• Bill O'Reilly hates the Daily Kos so much, he is willing to attack a dKos poster who is speaking out against anti-Semitism of being an anti-Semite. Of course, the guy O'Reilly chose to slander is an attorney.

  • Nick is going to be offended by this, but Ron Paul is nuts.

  • Saturday I wrote about how it's really Conservatives who hate America. As it turns out, Newt Gingrich is one of the biggest offenders.

Wednesday, August 22, 2007

The Dunk Tank Is Open

By Keith Schmitz

Hey kids, here is the opportunity you've all have been waiting for. Tomorrow Charlie
Sykes will be on the very media he has derided for years -- The Wisconsin Ideas Network - laterally working without a net. That being his screener who keeps the liberals at bay and Chuck's control of the dump button.

Like Brigadoon, this doesn't happen very often. But hey, he has a book to plug and it is the now well discussed "50 Rules Your Kids Won't Learn in School." Seems like he wants to plug this book so badly he will subject himself to the rotten tomatoes that will hurled his way.

He'll be on with Joy Cardin at 7:00 tomorrow morning, and the call in line is 800-642-1234 (outstate) and 263-1890 (Madison and Milwaukee).

For those of you who might like to prep, your bucket of baseballs is here, here and right here.

Got a feel the phone lines will be burning up tomorrow. Have fun.

A final look back at Tommy!

by folkbum

I'm getting ready to yank my facetious endorsement of Tommy! 2008, now that it's long over. But I wanted to throw a few last things out there that I've run across in the last couple of weeks.

A number of Cheddarsphereans deconstructed Tommy!'s loss in the Ames Straw Poll. One of my favorite readings came from anonymous "template," purveyor of all things Whallah!:
If you want to know what Tommy's real problem was, look a little more closely at the candidate. The problem was Tommy.

He declared, and the media reported, time and again, that he would win in Iowa because it was retail politics -- the kind of politics where you didn't need a lot of money, or television advertising, because you could get to know the voters up close and personal. [. . .]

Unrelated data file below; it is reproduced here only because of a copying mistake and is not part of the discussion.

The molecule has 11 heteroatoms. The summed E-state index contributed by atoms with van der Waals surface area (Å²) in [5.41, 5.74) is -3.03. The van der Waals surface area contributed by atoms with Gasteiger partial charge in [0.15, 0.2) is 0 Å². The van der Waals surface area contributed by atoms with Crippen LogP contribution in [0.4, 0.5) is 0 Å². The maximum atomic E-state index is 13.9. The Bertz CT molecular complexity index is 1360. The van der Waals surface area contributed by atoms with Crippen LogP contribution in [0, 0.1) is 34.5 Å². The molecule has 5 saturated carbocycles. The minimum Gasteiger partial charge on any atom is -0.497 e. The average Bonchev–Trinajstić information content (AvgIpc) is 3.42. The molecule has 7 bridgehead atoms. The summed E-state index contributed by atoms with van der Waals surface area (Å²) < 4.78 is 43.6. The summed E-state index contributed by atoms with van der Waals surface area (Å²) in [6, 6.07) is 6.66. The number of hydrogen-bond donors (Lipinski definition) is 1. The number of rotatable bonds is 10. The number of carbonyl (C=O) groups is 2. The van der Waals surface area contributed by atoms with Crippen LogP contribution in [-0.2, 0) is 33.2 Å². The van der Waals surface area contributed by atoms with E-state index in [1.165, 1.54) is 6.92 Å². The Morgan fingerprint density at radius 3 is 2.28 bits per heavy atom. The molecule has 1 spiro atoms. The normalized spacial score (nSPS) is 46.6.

Iowa Republicans didn't reject Tommy Thompson because the NY Times told them he couldn't win.

They decided, after sizing him up against the rest of the pack, that he just didn't pack the gear.

Frankly, he comes off on TV like a doofus. He may be better in small groups or one-on-one, but he yells his speeches like he's angry at the audience. And he looks a little goofy, with his whitewall haircut. One observer said Tommy had either the worst haircut or the worst hairpiece they'd ever seen.
"Template" is writing, as is his or her wont, in response something Jessica McBride wrote. McBride blames Tommy!'s loss on the "east coast celebrity, 'presidential' looks, political name, and money" of Mitt Romney. There are two problems with that, one that reinforces what "template" wrote, and one that should scare the pants off of everyone else.

First, there's this from Todd Beeton at MyDD. He tallied the number of Straw Poll votes each candidate received per visit he made to Iowa. Winning was Ron Paul, who scored 87 votes per visit. Clearly this is not reflective of any "east coast celebrity, 'presidential' looks, political name, and money." Tommy!, who pretty much lived in Iowa for the last six months, got a mere seven votes per visit. He was there a lot, and the people didn't buy it.

The other thing is this about Mike Huckabee:

The as-yet-mostly-untold story of yesterday’s Iowa GOP Straw Poll in Ames is not about dueling bands and barbecues, of red inked thumbs or voting machine malfunctions; it is about tax policy. Arkansas Gov. Mike Huckabee won the coveted second-place spot over Kansas Sen. Sam Brownback on that alone.

Brownback’s record on taxes was spotless enough to inspire the Club for Growth to run negative ads against Mike Huckabee in the week leading up to the Straw Poll. He supports an “optional flat tax,” whereby citizens could opt to pay a flat income tax rate if they wanted to instead of paying income taxes based on the current system (I don’t know much more than that).

Huckabee, on the other hand, supports “FairTax,” a policy proposal that would shut down the IRS and, simplistically speaking, impose a national sales tax to pay for the federal government. There would be what they call a “pre-bate” that the government would send out to families every year to make the system a little bit less regressive, but I won’t get into the details, because they aren’t interesting. [. . .] FairTax is backed by a powerful circle of donors and the well-organized group Americans for Fair Taxation, who actually bused over 500 FairTax supporters in for the Straw Poll. The rumor is that they overwhelmingly voted for Huckabee even though a few other Republican candidates (most notably, Tancredo) also support the policy. Huckabee edged out Brownback by less than 400.

Although the Club for Growth ran hit pieces against Huckabee, neither they nor any other pro-flat tax group brought anyone in for Brownback. Though the flat taxers’ TV ads probably cost about as much as the roughly $150,000 the FairTax supporters spent in Ames (Americans for Fair Taxation could not actually give money to the Iowa GOP because of their tax status, so members of their group had to give private donations to pay for tent space and other privileges), the money did not pay off.